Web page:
Yesterday was Easter, which meant one thing for me - finally! no more Lent! Huzzah!
I officially made it all the way through, though. Himself was not quite so good, succumbing to a milky tea a few weeks ago. ;)
It was an interesting challenge, and one I'd consider doing again (although Himself, the house chef, has vetoed this...). It certainly made me think about the implications of the medieval fast more than before. For example, for at least the first half of the fast I consistently got hungry 2 hours earlier than I would normally. This eventually abated in the last 2-3 weeks. However, unlike my 14th Century counterparts, I did not have any restrictions on the number and timing of meals, nor did I insist upon maintaining a non-Lent meal size and a lack of snacking. So, I'm betting a real 14th Century Lenten fast would leave one feeling quite hungry for several hours every day ... quite unpleasant, though perhaps something that could be used as a focus-point for meditations upon Biblical deprivations.
Another consideration - both of us have lost a noticeable amount of weight (though I thoroughly expect to put it all back on again,
preferably probably through the medium of cheese!). I estimate I've lost at least half a stone. Now, of course, some of that can probably be attributed to being fatter and heavier than my medieval equivalent and so having more 'excess' to lose, but it does make you wonder how the fast would have affected peoples' bodies - particularly those who were underweight to start with. (Although, one can argue that those who lacked food would have had a hungry early spring whether or not Lent existed, as it was the 'hungry gap' when the previous year's stored were running out but the current year's crops had not yet come to fruition.)
One thing that certainly made things easier was Sundays. Having a no-fast day a week (and having the first week not be a full 6 days, but only Weds to Sat) made things much more bearable (I completely confess to having once-weekly cheese binges). I presume the Sunday feast day would have also helped to use up any eggs or milk that had been produced during the week, though I'm still not clear as to whether by the 14th Century it was a complete no-fast day (i.e. dairy, eggs and meat) or whether the fast was just slackened (i.e. meat, and perhaps other items, were still not allowed). More reading is needed....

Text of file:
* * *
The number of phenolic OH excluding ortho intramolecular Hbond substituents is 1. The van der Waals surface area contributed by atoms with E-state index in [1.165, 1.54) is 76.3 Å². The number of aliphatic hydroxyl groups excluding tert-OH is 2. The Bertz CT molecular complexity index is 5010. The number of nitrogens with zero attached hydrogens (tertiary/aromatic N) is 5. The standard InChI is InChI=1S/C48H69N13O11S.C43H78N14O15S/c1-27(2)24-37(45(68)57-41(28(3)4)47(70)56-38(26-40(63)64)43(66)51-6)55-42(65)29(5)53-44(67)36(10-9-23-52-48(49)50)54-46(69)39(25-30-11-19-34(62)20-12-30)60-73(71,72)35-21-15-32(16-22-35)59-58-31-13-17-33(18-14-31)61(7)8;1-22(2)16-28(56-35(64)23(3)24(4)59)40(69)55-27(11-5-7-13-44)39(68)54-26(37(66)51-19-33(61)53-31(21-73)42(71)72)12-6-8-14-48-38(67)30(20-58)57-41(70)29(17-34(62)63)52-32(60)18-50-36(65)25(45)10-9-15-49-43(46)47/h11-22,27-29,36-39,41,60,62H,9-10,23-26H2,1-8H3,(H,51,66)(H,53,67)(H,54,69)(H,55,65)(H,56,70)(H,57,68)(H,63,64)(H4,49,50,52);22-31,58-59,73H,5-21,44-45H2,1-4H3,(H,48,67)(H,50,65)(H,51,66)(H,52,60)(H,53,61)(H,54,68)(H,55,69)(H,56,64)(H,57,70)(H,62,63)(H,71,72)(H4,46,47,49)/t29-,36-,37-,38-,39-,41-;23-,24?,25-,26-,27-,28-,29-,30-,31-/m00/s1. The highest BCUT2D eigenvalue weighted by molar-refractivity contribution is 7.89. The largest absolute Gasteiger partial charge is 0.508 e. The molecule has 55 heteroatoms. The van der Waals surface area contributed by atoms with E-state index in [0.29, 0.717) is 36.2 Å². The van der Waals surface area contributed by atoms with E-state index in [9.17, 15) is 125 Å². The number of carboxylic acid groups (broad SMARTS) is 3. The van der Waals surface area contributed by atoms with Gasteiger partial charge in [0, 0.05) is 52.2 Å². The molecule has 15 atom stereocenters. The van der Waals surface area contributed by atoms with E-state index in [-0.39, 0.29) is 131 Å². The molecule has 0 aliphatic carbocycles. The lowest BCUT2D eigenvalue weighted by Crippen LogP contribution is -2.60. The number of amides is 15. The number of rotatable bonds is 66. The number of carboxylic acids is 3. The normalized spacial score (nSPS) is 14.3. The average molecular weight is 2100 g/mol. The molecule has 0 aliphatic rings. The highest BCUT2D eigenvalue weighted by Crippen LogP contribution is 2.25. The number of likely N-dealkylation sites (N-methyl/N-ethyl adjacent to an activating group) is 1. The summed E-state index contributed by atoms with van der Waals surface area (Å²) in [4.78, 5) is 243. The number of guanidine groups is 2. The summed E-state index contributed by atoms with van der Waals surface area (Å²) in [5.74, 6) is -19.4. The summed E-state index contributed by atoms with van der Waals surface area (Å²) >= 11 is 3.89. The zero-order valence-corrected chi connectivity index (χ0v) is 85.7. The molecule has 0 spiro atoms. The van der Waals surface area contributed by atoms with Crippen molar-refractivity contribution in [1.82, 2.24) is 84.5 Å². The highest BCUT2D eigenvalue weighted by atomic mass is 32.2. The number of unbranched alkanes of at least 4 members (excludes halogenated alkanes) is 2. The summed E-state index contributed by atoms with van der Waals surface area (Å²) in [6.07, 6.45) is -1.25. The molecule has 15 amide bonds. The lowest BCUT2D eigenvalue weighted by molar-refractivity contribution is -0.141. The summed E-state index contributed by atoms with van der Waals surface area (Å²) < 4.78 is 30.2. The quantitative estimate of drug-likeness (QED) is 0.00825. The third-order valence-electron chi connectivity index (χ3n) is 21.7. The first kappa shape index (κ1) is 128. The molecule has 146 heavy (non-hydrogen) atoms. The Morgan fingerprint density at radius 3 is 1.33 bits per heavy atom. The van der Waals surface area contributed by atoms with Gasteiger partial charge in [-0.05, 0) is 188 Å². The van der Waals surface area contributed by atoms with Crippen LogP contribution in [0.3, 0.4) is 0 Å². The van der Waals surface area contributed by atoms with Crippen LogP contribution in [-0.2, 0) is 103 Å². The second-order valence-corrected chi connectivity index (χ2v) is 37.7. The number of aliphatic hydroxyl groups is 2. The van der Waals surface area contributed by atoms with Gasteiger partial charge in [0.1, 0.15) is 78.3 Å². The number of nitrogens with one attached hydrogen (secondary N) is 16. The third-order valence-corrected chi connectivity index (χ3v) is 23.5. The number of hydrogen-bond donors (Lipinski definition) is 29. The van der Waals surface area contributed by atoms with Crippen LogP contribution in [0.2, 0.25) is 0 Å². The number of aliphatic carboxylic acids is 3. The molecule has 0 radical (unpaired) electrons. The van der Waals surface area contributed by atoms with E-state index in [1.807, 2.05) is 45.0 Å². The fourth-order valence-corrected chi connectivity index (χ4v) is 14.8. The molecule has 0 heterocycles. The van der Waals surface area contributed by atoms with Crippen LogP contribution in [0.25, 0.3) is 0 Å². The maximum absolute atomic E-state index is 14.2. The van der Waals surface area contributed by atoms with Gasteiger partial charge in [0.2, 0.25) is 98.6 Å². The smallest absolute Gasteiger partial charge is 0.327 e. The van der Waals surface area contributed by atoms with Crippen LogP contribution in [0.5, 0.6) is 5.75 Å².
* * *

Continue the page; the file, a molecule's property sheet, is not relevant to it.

Throughout the fast, I was thinking about reasons that it might have come into use. Or, at least, reasons that might have made it beneficial other than simply religious benefits. Now, perhaps this is a wrong-headed way of considering a religious action. However, one thing that stood out was when I was chatting to my mum, who said 'I always thought it was rather perverse that Lent generally starts just when there's beginning to be milk and eggs again after winter'. I wonder if this was rather the (or one of) the point(s): if you forbid the first clutch of eggs to be eaten, then those eggs will be hatched into birds which will be the oldest birds laid that year and so might have a better chance at survival over the winter. Equally, if you let the calf have exclusive (or near-exclusive) access to its mother's milk for nearly two months before you start taking some for human consumption, then that calf would thrive better and be more likely to survive. I don't know nearly enough about medieval farming practices to say whether this logic is faulty or not, but I still think it's an interesting idea.
Anywho, enough musing from me. Adieu! I hope you are all enjoying your chocolate. ;)